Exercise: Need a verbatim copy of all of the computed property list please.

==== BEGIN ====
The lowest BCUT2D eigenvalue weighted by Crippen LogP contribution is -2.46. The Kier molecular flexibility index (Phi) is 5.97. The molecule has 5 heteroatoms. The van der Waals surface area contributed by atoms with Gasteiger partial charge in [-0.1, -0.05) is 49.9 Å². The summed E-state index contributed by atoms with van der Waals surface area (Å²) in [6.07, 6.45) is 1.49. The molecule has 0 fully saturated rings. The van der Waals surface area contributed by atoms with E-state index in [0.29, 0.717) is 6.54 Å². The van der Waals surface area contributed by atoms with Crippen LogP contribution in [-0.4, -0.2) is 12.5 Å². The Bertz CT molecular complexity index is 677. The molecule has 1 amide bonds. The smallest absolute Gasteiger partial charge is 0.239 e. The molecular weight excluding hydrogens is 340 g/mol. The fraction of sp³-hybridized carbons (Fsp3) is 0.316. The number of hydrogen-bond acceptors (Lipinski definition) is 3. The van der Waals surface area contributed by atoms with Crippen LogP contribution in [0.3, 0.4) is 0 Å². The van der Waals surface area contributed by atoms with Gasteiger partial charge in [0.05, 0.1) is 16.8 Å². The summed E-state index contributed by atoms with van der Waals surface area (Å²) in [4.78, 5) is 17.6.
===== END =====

The lowest BCUT2D eigenvalue weighted by Crippen LogP contribution is -2.46. The Kier molecular flexibility index (Phi) is 5.97. The molecule has 5 heteroatoms. The van der Waals surface area contributed by atoms with Gasteiger partial charge in [-0.1, -0.05) is 49.9 Å². The summed E-state index contributed by atoms with van der Waals surface area (Å²) in [6.07, 6.45) is 1.49. The molecule has 0 fully saturated rings. The van der Waals surface area contributed by atoms with E-state index in [0.29, 0.717) is 6.54 Å². The van der Waals surface area contributed by atoms with Crippen LogP contribution in [-0.4, -0.2) is 12.5 Å². The Bertz CT molecular complexity index is 677. The molecule has 1 amide bonds. The smallest absolute Gasteiger partial charge is 0.239 e. The molecular weight excluding hydrogens is 340 g/mol. The fraction of sp³-hybridized carbons (Fsp3) is 0.316. The number of hydrogen-bond acceptors (Lipinski definition) is 3. The van der Waals surface area contributed by atoms with Crippen LogP contribution in [0.3, 0.4) is 0 Å². The van der Waals surface area contributed by atoms with Gasteiger partial charge in [0.05, 0.1) is 16.8 Å². The summed E-state index contributed by atoms with van der Waals surface area (Å²) in [4.78, 5) is 17.6.